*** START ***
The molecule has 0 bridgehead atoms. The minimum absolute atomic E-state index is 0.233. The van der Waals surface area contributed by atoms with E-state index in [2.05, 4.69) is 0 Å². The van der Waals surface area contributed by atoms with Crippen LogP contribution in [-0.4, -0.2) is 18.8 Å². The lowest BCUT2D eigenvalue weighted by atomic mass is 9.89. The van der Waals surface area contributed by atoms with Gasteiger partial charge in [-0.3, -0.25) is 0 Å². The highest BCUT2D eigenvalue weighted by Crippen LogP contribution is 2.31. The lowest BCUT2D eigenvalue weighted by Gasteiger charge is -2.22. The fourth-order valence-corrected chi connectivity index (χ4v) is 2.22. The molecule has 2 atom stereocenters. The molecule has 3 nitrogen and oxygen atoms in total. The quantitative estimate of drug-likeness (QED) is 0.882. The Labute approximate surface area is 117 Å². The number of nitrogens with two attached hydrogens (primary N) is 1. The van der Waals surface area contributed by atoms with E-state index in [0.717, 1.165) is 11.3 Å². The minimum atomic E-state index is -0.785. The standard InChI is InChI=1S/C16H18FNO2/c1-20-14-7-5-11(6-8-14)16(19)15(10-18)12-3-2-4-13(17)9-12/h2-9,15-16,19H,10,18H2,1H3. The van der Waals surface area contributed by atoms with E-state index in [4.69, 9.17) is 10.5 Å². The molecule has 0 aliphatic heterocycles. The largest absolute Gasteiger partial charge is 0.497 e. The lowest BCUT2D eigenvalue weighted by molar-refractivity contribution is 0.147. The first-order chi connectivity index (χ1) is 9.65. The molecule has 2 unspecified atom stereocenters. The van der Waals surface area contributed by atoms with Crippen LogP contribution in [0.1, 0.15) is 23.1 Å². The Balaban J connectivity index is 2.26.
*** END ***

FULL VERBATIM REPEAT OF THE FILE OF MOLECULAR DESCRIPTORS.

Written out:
The molecule has 0 bridgehead atoms. The minimum absolute atomic E-state index is 0.233. The van der Waals surface area contributed by atoms with E-state index in [2.05, 4.69) is 0 Å². The van der Waals surface area contributed by atoms with Crippen LogP contribution in [-0.4, -0.2) is 18.8 Å². The lowest BCUT2D eigenvalue weighted by atomic mass is 9.89. The van der Waals surface area contributed by atoms with Gasteiger partial charge in [-0.3, -0.25) is 0 Å². The highest BCUT2D eigenvalue weighted by Crippen LogP contribution is 2.31. The lowest BCUT2D eigenvalue weighted by Gasteiger charge is -2.22. The fourth-order valence-corrected chi connectivity index (χ4v) is 2.22. The molecule has 2 atom stereocenters. The molecule has 3 nitrogen and oxygen atoms in total. The quantitative estimate of drug-likeness (QED) is 0.882. The Labute approximate surface area is 117 Å². The number of nitrogens with two attached hydrogens (primary N) is 1. The van der Waals surface area contributed by atoms with E-state index in [0.717, 1.165) is 11.3 Å². The minimum atomic E-state index is -0.785. The standard InChI is InChI=1S/C16H18FNO2/c1-20-14-7-5-11(6-8-14)16(19)15(10-18)12-3-2-4-13(17)9-12/h2-9,15-16,19H,10,18H2,1H3. The van der Waals surface area contributed by atoms with E-state index in [4.69, 9.17) is 10.5 Å². The molecule has 0 aliphatic heterocycles. The largest absolute Gasteiger partial charge is 0.497 e. The lowest BCUT2D eigenvalue weighted by molar-refractivity contribution is 0.147. The first-order chi connectivity index (χ1) is 9.65. The molecule has 2 unspecified atom stereocenters. The van der Waals surface area contributed by atoms with Crippen LogP contribution in [0.1, 0.15) is 23.1 Å². The Balaban J connectivity index is 2.26.